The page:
Number of candidates per country of origin

© September 2019 Paul Cooijmans

Introduction

This report lists the numbers of candidates from each of the various countries of origin reported by high-range I.Q. test candidates since the mid-1990s. A household remark: There are a few countries in this table that no longer exist, like "Serbia and Montenegro", "Yugoslavia", and "Netherlands Antilles". If you are reading this and think you are listed as being from one of those but prefer to be on record as originating from a currently extant country, let me know so that it can be altered in the database. Although technically one's country of origin may well be a no longer existing country, in some cases it may be better to specify which current country it concerns.

Number of candidates per country of origin

RankCountry n 
1United_States442
2Netherlands186
3Germany87
4Sweden80
5United_Kingdom65
6Finland54
7Canada46
8Belgium42
9France39
10Spain32
11India31
12Greece30
13Italy28
14Australia27
15Denmark22
16Korea_South22
17Brazil21
18China20
19Japan18
20Norway18
21Poland18
22Austria15
23Turkey15
24Mexico11
25South_Africa9
26Argentina8
27Bulgaria8
28Israel8
29Portugal8
30Switzerland8
31Romania7
32Yugoslavia7
33New_Zealand6
34Singapore6
35Slovenia6
36Bosnia_and_Herzegovina5
37Croatia5
38Hong_Kong5
39Philippines5
40Thailand5
41Malaysia4
42Russia4
43Chile3
44Cyprus3
45Czech_Republic3
46Hungary3
47Iran3
48Cuba2
49Luxembourg2
50Malta2
51Serbia2
52Slovakia2
53Bangladesh1
54Cambodia1
55Colombia1
56Dominican_Republic1
57Ecuador1
58Egypt1
59El_Salvador1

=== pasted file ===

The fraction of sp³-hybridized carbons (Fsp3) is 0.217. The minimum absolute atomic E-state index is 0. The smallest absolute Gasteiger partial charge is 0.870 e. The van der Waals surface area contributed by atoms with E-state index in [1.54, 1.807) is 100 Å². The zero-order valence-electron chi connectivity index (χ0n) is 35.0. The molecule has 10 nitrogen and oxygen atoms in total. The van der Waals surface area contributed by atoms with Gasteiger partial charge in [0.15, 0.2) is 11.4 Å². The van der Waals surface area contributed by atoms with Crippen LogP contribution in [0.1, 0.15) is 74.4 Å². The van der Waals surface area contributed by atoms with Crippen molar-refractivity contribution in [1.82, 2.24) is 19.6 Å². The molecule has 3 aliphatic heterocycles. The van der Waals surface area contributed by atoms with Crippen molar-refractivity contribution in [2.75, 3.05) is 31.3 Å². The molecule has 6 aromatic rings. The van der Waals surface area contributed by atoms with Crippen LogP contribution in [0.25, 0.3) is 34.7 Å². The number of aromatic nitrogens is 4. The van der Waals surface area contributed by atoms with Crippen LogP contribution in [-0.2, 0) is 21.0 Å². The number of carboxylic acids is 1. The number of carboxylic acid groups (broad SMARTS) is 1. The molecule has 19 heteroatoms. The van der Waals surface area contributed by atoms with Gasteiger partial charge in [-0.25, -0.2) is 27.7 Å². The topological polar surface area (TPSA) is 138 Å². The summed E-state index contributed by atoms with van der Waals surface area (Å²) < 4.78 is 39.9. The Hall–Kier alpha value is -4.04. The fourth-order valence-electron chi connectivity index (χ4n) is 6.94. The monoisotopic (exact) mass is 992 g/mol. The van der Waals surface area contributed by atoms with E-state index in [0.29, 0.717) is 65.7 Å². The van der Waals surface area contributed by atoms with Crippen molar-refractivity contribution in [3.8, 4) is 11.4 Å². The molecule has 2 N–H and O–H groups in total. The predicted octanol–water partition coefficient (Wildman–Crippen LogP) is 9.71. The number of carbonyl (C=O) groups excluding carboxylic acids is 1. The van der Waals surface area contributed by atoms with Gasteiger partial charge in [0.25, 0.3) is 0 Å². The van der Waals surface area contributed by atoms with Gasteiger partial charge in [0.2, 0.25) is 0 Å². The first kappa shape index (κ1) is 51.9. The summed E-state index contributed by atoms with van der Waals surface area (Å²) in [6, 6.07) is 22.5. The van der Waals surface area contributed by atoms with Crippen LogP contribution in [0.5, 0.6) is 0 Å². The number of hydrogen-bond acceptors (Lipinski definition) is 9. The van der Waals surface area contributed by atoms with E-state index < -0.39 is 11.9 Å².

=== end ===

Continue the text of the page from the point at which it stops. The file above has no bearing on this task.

60Iceland1
61Ireland1
62Korea_North1
63Kyrgyzstan1
64Latvia1
65Lebanon1
66Lithuania1
67Micronesia1
68Netherlands_Antilles1
69Nigeria1
70Pakistan1
71Serbia_and_Montenegro1
72Tunisia1
73Venezuela1
74Zambia1
75Country unknown1296

N = 2826

rnumber of candidates per country × national average I.Q. per country as published by Lynn and Vanhanen: 0.23 (n = 74)

Conclusion

The low but significant correlation with national average I.Q.'s shows that high-range tests tend to draw somewhat more candidates from countries with higher average I.Q.'s. For a proper understanding one should realize that the population sizes of the countries have not been controlled for, so this correlation could be (partly) caused by the larger populations of the countries with higher average I.Q.'s.

In this context, one should also consider the highly significant yet tiny correlation of test scores with national average I.Q.'s as routinely reported in the statistical reports (median r = .05 over 73 tests with a total of approximately 2500 score-country pairs). So, candidates from high-I.Q. countries score only very, very slightly higher than candidates from low-I.Q. countries, but there are more of them. This pattern of correlations is compatible with the following two mechanisms occurring in combination:

  1. High-range tests draw candidates from a certain constant I.Q. range irrespective of their countries of origin; this mechanism would cause there to be more candidates from countries with higher average I.Q.'s, and would cause a zero correlation of test scores with national average I.Q.'s;
  2. High-range tests draw more candidates from countries with higher population sizes and/or better infrastructure and access to the tests; this mechanism would cause a positive correlation of test scores with national average I.Q.'s, and would also contribute to the positive correlation between participation per country and national average I.Q., because the countries with higher national I.Q.'s are somewhat more populous on the whole.